Max Landis Waxes Enthusiastic About His Frankenstein Script

By Brian Salisbury 2011-09-17 14:17:18discussion comments
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John Landis is a horror icon. One of his most memorable contributions to the genre was of course 1981’s horror comedy classic An American Werewolf in London. Now his son Max Landis is taking his own bite out of the Universal monsters set by writing a Frankenstein movie for 20th Century Fox. Shaun Levy (Reel Steel, Night at the Museum) is set to direct. Recently, Shock Till You Drop caught up with Max at the red carpet premiere of Chillerama in L.A. to ask him about the project. He had these enthusiastic words to say…



Frankenstein fans will appreciate the extensive amount of research Landis has done on the character. His remarks about watching all the Universal and Hammer Studios incarnations of the character as well as reading the original Mary Shelley novel demonstrates a sincere passion… for winning an argument with a friend. In all seriousness, it is encouraging that he’s done his homework no matter what the initial motivation.

He makes mention of initially having the same reservations about Shaun Levy directing as many Frankenstein fans, including myself, had. Levy has never directed a horror film and his usual fare is far fluffier than anything that should find its way into a new Frankenstein film. But Landis talks about being very taken by Levy’s vision for the film and how it won him over. Not sure I’m convinced, but it’s good to know that the director and the writer are on the same page.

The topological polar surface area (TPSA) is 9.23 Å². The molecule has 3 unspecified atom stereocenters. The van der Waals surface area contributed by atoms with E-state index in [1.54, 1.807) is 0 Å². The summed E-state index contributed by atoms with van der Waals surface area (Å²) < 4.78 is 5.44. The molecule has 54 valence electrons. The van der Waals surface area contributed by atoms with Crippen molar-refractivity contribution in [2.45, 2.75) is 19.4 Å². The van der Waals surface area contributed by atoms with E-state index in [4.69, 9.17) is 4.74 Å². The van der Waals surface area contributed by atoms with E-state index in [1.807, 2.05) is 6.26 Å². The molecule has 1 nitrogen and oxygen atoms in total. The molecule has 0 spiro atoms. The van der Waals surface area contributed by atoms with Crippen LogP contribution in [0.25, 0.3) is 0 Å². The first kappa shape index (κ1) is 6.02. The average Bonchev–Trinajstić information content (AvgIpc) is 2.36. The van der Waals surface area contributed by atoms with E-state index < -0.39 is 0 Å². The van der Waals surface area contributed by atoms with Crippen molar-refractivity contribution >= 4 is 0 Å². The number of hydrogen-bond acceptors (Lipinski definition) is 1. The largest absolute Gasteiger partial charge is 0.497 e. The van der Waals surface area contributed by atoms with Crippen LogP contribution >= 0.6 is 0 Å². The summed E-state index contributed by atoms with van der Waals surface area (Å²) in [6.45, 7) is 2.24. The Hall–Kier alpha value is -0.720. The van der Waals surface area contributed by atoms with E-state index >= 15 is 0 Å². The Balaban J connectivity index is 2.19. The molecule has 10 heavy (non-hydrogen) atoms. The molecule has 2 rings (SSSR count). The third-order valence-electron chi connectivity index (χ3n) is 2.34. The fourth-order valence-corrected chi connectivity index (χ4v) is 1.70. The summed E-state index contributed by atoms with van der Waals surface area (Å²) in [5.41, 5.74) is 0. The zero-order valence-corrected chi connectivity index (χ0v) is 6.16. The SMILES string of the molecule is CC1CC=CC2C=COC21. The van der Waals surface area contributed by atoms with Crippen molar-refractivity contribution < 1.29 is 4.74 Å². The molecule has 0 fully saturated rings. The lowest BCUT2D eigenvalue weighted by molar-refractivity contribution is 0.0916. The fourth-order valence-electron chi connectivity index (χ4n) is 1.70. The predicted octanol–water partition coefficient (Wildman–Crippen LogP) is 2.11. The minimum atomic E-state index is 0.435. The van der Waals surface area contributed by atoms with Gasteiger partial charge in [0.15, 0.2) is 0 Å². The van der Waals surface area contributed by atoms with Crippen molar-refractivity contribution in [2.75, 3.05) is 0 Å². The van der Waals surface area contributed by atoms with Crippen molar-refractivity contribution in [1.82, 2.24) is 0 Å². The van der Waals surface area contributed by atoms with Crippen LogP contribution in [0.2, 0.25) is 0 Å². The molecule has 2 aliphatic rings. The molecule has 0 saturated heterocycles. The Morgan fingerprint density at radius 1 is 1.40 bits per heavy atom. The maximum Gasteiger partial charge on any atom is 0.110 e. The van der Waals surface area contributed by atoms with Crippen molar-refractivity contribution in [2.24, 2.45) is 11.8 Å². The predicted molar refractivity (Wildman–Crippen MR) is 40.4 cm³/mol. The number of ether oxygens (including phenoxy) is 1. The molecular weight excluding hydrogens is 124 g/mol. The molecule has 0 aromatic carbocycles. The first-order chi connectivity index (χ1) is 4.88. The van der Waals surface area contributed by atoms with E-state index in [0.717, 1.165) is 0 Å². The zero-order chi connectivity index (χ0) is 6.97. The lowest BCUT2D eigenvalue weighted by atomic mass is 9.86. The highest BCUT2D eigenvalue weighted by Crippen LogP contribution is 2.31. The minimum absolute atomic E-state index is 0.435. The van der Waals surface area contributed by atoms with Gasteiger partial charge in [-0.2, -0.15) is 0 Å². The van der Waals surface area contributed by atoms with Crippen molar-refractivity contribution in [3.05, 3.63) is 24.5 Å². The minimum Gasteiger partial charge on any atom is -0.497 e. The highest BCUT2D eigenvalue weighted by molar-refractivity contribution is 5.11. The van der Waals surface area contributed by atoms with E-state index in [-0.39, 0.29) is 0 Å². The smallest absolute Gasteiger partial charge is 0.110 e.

What’s concerning is Landis’ description of Dr. Frankenstein as a Zuckerbergian genius, a reference to Facebook founder Mark Zuckerberg. Apt or facile, this comparison suggests that Landis’ script, of which he is incredibly proud apparently, uses many contemporary exemplars for the construction of its characters. What we don’t need is desperately modernized version of the story replete with references to social networking and topical headlines. It could just be an offhanded remark with no real subtext, but it’s hard to muster as much “f*&#ing faith” in Landis’ script as he seems to have.
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